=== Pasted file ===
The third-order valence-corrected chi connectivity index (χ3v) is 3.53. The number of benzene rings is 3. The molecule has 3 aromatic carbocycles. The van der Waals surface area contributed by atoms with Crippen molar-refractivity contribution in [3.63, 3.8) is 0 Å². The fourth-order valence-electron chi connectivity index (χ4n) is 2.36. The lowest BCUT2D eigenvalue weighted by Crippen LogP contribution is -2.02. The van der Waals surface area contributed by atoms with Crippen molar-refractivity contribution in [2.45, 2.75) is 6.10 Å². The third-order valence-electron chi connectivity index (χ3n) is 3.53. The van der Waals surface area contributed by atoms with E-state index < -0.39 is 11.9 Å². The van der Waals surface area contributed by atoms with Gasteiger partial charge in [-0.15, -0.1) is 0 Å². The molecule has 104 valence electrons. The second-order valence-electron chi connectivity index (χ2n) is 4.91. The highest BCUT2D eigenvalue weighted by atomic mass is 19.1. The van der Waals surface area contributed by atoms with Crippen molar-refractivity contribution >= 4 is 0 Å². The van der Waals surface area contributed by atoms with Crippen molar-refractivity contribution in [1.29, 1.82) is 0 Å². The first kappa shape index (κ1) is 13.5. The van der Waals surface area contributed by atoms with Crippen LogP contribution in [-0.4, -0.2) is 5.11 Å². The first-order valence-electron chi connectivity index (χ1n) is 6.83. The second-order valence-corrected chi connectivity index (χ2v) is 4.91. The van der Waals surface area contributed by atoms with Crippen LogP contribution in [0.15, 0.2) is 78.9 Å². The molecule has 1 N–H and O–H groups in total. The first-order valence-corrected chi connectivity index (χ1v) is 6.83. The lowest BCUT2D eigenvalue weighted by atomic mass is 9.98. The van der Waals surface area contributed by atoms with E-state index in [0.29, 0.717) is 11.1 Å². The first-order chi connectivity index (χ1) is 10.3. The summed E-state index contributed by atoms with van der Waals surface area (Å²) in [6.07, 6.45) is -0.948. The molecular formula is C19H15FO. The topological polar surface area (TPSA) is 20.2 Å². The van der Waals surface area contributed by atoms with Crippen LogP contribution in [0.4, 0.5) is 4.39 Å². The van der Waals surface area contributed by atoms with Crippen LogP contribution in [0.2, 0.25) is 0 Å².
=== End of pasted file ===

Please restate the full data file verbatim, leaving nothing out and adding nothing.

The third-order valence-corrected chi connectivity index (χ3v) is 3.53. The number of benzene rings is 3. The molecule has 3 aromatic carbocycles. The van der Waals surface area contributed by atoms with Crippen molar-refractivity contribution in [3.63, 3.8) is 0 Å². The fourth-order valence-electron chi connectivity index (χ4n) is 2.36. The lowest BCUT2D eigenvalue weighted by Crippen LogP contribution is -2.02. The van der Waals surface area contributed by atoms with Crippen molar-refractivity contribution in [2.45, 2.75) is 6.10 Å². The third-order valence-electron chi connectivity index (χ3n) is 3.53. The van der Waals surface area contributed by atoms with E-state index < -0.39 is 11.9 Å². The van der Waals surface area contributed by atoms with Gasteiger partial charge in [-0.15, -0.1) is 0 Å². The molecule has 104 valence electrons. The second-order valence-electron chi connectivity index (χ2n) is 4.91. The highest BCUT2D eigenvalue weighted by atomic mass is 19.1. The van der Waals surface area contributed by atoms with Crippen molar-refractivity contribution >= 4 is 0 Å². The van der Waals surface area contributed by atoms with Crippen molar-refractivity contribution in [1.29, 1.82) is 0 Å². The first kappa shape index (κ1) is 13.5. The van der Waals surface area contributed by atoms with Crippen LogP contribution in [-0.4, -0.2) is 5.11 Å². The first-order valence-electron chi connectivity index (χ1n) is 6.83. The second-order valence-corrected chi connectivity index (χ2v) is 4.91. The van der Waals surface area contributed by atoms with Crippen LogP contribution in [0.15, 0.2) is 78.9 Å². The molecule has 1 N–H and O–H groups in total. The first-order valence-corrected chi connectivity index (χ1v) is 6.83. The lowest BCUT2D eigenvalue weighted by atomic mass is 9.98. The van der Waals surface area contributed by atoms with E-state index in [0.29, 0.717) is 11.1 Å². The first-order chi connectivity index (χ1) is 10.3. The summed E-state index contributed by atoms with van der Waals surface area (Å²) in [6.07, 6.45) is -0.948. The molecular formula is C19H15FO. The topological polar surface area (TPSA) is 20.2 Å². The van der Waals surface area contributed by atoms with Crippen LogP contribution in [0.4, 0.5) is 4.39 Å². The van der Waals surface area contributed by atoms with Crippen LogP contribution in [0.2, 0.25) is 0 Å².